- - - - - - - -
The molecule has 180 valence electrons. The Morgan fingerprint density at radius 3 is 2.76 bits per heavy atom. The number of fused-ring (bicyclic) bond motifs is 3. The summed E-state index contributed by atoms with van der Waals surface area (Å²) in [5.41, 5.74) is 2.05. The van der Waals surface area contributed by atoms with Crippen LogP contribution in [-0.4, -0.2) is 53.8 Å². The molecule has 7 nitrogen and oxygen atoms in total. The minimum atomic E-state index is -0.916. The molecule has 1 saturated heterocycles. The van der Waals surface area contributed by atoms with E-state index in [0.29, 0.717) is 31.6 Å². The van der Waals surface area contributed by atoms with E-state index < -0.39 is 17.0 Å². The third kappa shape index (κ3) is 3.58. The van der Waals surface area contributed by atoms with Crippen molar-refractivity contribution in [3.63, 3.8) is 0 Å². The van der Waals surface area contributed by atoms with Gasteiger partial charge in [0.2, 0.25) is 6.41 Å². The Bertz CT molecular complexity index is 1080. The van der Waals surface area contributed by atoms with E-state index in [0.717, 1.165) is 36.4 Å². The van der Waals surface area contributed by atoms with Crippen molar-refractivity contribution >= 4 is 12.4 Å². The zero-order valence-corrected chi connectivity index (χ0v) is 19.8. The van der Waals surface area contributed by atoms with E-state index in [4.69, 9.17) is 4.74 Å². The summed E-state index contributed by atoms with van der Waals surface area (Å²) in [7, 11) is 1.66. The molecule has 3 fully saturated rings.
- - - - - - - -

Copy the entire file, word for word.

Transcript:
The molecule has 180 valence electrons. The Morgan fingerprint density at radius 3 is 2.76 bits per heavy atom. The number of fused-ring (bicyclic) bond motifs is 3. The summed E-state index contributed by atoms with van der Waals surface area (Å²) in [5.41, 5.74) is 2.05. The van der Waals surface area contributed by atoms with Crippen LogP contribution in [-0.4, -0.2) is 53.8 Å². The molecule has 7 nitrogen and oxygen atoms in total. The minimum atomic E-state index is -0.916. The molecule has 1 saturated heterocycles. The van der Waals surface area contributed by atoms with E-state index in [0.29, 0.717) is 31.6 Å². The van der Waals surface area contributed by atoms with E-state index < -0.39 is 17.0 Å². The third kappa shape index (κ3) is 3.58. The van der Waals surface area contributed by atoms with Crippen molar-refractivity contribution in [3.63, 3.8) is 0 Å². The van der Waals surface area contributed by atoms with Gasteiger partial charge in [0.2, 0.25) is 6.41 Å². The Bertz CT molecular complexity index is 1080. The van der Waals surface area contributed by atoms with E-state index in [0.717, 1.165) is 36.4 Å². The van der Waals surface area contributed by atoms with Crippen molar-refractivity contribution >= 4 is 12.4 Å². The zero-order valence-corrected chi connectivity index (χ0v) is 19.8. The van der Waals surface area contributed by atoms with E-state index in [4.69, 9.17) is 4.74 Å². The summed E-state index contributed by atoms with van der Waals surface area (Å²) in [7, 11) is 1.66. The molecule has 3 fully saturated rings.